“In the last quarter of 2022, violence targeting political parties reached its highest point since the previous general elections in early 2019. In total, there have been 60 attacks recorded on political rallies, resulting in nine fatalities since the start of campaigning on 28 September,” CDD added.

Ensuring credible elections

To enhance the credibility of the 2023 elections, CDD-EAC has urged the key stakeholders to take some crucial steps.

It advised the government to ensure INEC and the security agencies have the necessary resources at their disposal to roll out comprehensive plans for the election day operations. This, the body said, would ensure polls take place in a safe, free and fair environment.

CDD also enjoined political parties to ensure that their members and supporters adhere to the conditions laid out in the national peace accord throughout the voting process and after the announcement of results.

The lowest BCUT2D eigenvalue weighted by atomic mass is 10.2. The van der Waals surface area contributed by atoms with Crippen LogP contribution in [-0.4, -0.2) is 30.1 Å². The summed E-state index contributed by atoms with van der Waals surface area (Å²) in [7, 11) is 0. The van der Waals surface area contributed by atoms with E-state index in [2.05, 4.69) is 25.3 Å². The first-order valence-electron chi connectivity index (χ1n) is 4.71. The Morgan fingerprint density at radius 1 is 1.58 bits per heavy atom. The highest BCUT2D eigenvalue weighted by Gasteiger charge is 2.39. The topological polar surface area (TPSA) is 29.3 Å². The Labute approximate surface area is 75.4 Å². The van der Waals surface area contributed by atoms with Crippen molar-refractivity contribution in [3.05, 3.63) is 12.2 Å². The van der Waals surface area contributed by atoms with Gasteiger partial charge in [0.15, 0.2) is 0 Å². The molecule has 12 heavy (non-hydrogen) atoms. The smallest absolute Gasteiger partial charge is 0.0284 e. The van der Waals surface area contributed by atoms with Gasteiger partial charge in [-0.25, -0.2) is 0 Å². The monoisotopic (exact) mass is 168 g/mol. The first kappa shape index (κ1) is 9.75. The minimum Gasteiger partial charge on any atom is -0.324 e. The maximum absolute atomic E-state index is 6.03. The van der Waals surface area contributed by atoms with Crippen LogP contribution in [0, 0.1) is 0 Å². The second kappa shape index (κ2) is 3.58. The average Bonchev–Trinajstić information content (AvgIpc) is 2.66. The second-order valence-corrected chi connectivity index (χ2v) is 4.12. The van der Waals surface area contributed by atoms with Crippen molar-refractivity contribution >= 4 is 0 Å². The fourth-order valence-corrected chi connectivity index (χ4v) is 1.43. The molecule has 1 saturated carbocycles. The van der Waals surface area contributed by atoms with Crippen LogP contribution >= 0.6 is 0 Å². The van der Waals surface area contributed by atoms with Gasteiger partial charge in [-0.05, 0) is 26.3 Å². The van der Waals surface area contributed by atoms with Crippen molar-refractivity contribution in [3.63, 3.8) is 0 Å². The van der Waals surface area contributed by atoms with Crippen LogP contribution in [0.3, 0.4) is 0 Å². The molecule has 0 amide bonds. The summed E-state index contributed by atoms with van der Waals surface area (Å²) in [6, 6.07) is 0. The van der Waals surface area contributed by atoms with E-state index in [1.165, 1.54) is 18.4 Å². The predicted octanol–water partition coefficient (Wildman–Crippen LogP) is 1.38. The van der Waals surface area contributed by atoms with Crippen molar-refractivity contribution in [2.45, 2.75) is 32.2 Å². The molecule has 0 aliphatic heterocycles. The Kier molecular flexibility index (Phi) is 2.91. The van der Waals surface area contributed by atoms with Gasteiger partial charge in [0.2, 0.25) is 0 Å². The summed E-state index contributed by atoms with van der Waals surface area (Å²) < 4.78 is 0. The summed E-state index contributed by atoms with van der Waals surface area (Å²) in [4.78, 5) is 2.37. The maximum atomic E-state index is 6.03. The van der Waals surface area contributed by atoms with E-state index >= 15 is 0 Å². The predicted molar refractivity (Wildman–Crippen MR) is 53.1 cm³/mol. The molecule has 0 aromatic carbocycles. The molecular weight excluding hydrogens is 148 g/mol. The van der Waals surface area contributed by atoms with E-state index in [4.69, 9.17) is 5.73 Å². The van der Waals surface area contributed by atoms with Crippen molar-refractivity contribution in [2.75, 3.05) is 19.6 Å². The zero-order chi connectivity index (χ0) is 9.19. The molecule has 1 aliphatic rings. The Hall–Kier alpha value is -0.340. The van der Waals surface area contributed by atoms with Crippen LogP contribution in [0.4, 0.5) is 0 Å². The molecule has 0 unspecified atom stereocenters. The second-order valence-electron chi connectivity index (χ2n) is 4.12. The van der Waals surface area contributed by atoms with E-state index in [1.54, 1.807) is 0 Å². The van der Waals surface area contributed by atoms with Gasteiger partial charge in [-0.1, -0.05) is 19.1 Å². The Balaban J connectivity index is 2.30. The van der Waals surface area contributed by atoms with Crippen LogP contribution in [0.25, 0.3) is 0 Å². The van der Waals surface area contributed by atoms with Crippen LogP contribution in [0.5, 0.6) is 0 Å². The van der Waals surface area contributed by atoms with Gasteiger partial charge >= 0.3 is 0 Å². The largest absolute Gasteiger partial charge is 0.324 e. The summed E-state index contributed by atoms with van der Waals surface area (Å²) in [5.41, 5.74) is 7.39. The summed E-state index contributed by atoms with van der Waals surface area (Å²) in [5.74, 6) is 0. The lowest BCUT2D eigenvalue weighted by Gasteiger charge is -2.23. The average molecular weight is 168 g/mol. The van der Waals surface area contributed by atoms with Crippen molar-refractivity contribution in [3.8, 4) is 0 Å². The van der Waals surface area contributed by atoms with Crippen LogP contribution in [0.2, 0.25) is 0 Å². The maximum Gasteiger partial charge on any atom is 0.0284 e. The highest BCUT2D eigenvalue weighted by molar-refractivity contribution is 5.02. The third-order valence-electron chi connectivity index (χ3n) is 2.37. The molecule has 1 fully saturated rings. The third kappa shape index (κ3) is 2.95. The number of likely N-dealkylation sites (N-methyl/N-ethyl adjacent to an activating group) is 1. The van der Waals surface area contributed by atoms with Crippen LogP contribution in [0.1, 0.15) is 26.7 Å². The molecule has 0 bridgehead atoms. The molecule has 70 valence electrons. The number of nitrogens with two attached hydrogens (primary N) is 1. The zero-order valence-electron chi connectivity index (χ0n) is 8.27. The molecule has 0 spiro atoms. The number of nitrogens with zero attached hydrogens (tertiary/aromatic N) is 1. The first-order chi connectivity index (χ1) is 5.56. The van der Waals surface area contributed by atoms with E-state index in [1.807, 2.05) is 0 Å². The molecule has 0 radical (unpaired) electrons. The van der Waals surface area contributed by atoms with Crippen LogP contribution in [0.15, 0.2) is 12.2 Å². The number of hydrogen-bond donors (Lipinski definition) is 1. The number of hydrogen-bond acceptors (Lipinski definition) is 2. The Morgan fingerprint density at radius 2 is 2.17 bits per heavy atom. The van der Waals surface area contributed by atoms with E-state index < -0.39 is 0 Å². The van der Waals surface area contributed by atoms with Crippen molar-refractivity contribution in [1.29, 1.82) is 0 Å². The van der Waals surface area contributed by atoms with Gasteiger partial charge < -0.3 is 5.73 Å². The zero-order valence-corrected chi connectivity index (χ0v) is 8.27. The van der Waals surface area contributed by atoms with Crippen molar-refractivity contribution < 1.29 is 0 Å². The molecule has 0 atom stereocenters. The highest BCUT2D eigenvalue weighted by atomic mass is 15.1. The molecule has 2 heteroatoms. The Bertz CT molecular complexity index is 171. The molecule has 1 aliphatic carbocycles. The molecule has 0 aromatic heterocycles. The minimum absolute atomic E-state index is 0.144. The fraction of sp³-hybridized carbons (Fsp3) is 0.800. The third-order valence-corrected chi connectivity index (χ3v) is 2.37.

It further advised that INEC should continue to communicate regularly with Nigerians about the ongoing election process and, be as transparent as possible, during the collation and announcement of results.

“The Inter-Agency Consultative Committee on Election Security must ensure that all security personnel on electoral duty adhere to the agreed code of conduct and rules of engagement.

“Social media companies should support the work of fact-checking organisations by promptly taking down digital content that promotes political disinformation or hate speech that relates to the election.